Impact of early nonadherence to oral antipsychotics on clinical and economic outcomes among patients with schizophrenia

Steve Offord, Jay Lin, Dario Mirski, Bruce Wong
Advances in Therapy 2013, 30 (3): 286-97

INTRODUCTION: To quantify early nonadherence to antipsychotic medications in patients with schizophrenia and its impact on short-term antipsychotic adherence, healthcare utilization, and costs.

METHODS: Patients who initiated oral antipsychotic treatment between January 1, 2006 to September 30, 2009 were identified from the MarketScan® Commercial Claims and Encounters (CCE) database (Truven Health Analytics, Ann Arbor, Michigan, USA). Patients were required to have a diagnosis of schizophrenia determined by the International Classification of Disease, Ninth Revision, Clinical Modification (ICD-9-CM) code 295.x, be 13-65 years of age, and have ≥ 12 months of continuous coverage prior to and after (follow-up) the earliest antipsychotic usage (index event). Medication discontinuation was defined as a gap of 30 days in available therapy; early nonadherence was defined as having the gap 90 days from the index event. During the follow-up period, medication adherence was estimated with quarterly medication possession ratios (MPR), and all-cause and schizophrenia-related healthcare resource utilization and costs were determined.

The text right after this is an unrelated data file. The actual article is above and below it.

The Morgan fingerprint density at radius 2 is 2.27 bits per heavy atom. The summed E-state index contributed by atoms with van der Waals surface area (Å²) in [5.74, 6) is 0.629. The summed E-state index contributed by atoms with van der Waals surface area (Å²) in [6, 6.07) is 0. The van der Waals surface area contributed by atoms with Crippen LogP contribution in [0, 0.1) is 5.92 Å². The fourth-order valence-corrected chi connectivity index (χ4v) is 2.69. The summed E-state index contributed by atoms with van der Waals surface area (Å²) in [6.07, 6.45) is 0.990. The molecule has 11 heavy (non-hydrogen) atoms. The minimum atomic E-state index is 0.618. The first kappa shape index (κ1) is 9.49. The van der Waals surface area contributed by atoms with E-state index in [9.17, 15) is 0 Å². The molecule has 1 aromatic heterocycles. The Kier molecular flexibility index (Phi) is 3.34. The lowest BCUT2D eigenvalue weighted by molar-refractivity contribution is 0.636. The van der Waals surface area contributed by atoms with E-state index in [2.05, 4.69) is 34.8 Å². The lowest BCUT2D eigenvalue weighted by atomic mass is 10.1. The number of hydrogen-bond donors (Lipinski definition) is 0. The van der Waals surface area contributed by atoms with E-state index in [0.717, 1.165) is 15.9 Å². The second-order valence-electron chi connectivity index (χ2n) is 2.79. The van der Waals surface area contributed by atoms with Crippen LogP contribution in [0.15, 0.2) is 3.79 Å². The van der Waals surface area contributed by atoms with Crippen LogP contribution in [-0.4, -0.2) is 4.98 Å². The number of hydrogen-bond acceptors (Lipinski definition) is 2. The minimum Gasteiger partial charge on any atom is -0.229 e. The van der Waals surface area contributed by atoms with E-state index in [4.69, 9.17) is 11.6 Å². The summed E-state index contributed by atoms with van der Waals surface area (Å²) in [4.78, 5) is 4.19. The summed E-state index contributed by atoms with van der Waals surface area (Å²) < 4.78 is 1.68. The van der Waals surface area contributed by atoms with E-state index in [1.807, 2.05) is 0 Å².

RESULTS: The mean time to discontinuation (TTD) was 39.5 ± 20.1 days for early nonadherence patients (n = 873) and 250.7 ± 103.3 days for patients who were adherent early (n = 589). Early nonadherence resulted in more hospitalizations (0.57 vs. 0.38; P = 0.0006) with longer length of stay (LOS, 5.0 vs. 3.0 days; P = 0.0013) and higher costs ($5,850 vs. $4,211; P = 0.0244); schizophrenia-related hospitalizations, LOS, and costs were also greater. Patients that were adherent used more schizophrenia-related medications (10.4 vs. 4.7; P < 0.0001), increasing pharmacy costs ($3,684 vs. $1,549; P < 0.0001). Early nonadherence was correlated with lower drug adherence at each quarter of the follow-up period.

CONCLUSION: Approximately 60% of patients with schizophrenia are nonadherent to antipsychotic medication early in treatment and are less likely to be adherent later. Early nonadherence resulted in more all-cause and schizophrenia-related hospitalizations with a greater LOS and cost of care.

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